Urinary incontinence affects millions of women of all ages. One in three women experience bladder leakage during some point in their lifetime. Understandably, one’s quality of life diminishes in proportion to the severity of incontinence. Not only can it be socially embarrassing, but it can result in social isolation, avoidance of physical activities, and additional costs (loss of work, pads, laundry, etc). Medical problems such as spinal cord injury, multiple sclerosis, and Parkinson’s disease may trigger or worsen incontinence. Certain medications such as diuretics may also impact bladder control. It is equally important to understand the severity and impact on a patient’s daily activities and the patient’s goals.
The evaluation process begins with a thorough examination and examination of the urine specimen. The urinalysis is useful to check for a urinary tract infection or the presence of blood, which would require further evaluation. The next step is to categorize the type of incontinence. There are four categories of incontinence:
Conservative treatment may begin with bladder and pelvic floor retraining exercises (Kegels), fluid management, and avoidance of dietary irritants.
Caffeinated, alcoholic, and carbonated beverages can worsen bladder control. We work closely with a number of excellent physical therapists who provide additional support to help patients learn mechanisms to improve bladder and fecal incontinence. Besides Kegels exercises, placement of a tampon or use of a pessary with a knob may offer relief from stress urinary incontinence.
When a patient is not satisfied with the results of conservative measures, further evaluation of her incontinence needs to take place. A bladder diary is typically elicited that is a record of fluid intake (quantity as well as type of fluid), number of voids (and possibly measured volume of each void), number of pads/diapers used, and number of incontinent episodes. Additional testing may be necessary that would include urodynamics and/or cystoscopy. These tests are very commonly used for further evaluation. They are performed in the office setting and no preparation is needed.
Urodynamics testing is composed of several components that measure how well the bladder and sphincter muscles function. Essentially, the test measures how much your bladder holds, how well it stores fluid, and how well the bladder empties.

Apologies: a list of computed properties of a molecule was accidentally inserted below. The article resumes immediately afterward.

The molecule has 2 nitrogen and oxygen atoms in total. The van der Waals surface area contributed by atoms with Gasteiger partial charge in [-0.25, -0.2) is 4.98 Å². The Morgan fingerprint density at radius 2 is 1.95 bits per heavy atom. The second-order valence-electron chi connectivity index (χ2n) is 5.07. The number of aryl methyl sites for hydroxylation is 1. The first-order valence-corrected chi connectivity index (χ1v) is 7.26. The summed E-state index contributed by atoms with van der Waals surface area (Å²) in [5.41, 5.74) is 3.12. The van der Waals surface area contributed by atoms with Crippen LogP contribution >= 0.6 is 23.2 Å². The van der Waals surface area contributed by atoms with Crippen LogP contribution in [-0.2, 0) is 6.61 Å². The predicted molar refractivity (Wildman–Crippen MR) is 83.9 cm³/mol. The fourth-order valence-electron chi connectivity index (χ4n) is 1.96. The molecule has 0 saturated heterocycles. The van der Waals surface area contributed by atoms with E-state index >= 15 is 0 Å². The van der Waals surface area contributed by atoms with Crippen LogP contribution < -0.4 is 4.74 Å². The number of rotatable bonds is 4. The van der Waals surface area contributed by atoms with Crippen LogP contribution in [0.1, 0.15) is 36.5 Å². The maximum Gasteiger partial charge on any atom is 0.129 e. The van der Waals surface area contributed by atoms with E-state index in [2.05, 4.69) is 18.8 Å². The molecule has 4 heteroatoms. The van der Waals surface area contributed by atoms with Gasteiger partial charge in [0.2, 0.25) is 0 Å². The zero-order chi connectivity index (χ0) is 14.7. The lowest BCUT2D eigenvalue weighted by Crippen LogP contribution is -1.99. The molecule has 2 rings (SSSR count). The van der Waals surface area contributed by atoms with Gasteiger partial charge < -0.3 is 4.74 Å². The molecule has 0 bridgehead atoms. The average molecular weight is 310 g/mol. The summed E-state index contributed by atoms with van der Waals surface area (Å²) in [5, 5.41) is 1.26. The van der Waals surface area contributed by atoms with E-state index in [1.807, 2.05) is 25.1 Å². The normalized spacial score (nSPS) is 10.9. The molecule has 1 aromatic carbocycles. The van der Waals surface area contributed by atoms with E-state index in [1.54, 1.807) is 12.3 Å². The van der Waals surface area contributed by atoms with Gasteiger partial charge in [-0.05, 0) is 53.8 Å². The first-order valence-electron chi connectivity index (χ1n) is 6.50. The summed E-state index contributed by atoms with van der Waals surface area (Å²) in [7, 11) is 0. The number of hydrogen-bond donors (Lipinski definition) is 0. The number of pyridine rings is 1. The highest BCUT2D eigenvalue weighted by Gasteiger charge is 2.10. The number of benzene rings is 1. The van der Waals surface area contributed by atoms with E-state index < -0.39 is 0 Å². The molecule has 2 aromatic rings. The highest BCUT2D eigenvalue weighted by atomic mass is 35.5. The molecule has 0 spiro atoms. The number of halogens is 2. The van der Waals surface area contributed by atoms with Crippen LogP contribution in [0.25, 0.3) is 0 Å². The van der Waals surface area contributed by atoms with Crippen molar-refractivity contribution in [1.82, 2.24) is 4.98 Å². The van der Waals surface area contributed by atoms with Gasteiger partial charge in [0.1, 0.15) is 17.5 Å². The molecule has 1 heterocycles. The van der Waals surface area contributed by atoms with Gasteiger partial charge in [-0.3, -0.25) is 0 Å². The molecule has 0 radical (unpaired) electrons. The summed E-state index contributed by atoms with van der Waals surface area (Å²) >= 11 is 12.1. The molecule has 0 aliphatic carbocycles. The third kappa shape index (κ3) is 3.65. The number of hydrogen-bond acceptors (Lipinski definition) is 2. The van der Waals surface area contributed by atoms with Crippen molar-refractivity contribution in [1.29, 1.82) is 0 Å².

It also gives information on the urinary flow (speed, pattern, and voiding time). The EMG component tests the electrical activity of the nerves and muscles of the pelvic floor. The urodynamics study can be thought of as the “EKG for the bladder". Cystoscopy looks at anatomy. Through a small telescope with magnified lenses, the urethral and bladder lining are visualized. This is typically a simple 5 minute evaluation that allows evaluation of the bladder muscle and urethra. Bladder muscle thickening, diverticula, strictures, polyps, inflammation, stones, and tumors can be identified through visualization. Local anesthetic may be administered for this test.
It is a sudden, intense, urge to urinate that is difficult to postpone and results in an involuntary loss of urine. Simply stated, it is when the bladder contracts (spasms) without your permission and you cannot prevent urinary leakage.
Dr. DuPont was the first to offer intravesical Botox for the treatment of overactive bladder and urgency incontinence in the Washington DC area.
Dr. DuPont typically describes this to patients as “the cup runneth over.” The bladder is not emptying properly, it over fills, and urine leaks or dribbles out. Typically, it results in a weak urine stream, dribbling, and a feeling of fullness. Urinary tract infections may also result when the bladder does not empty. Overflow incontinence occurs secondary to the bladder muscle not contracting properly or a blockage of the lower urinary tract.
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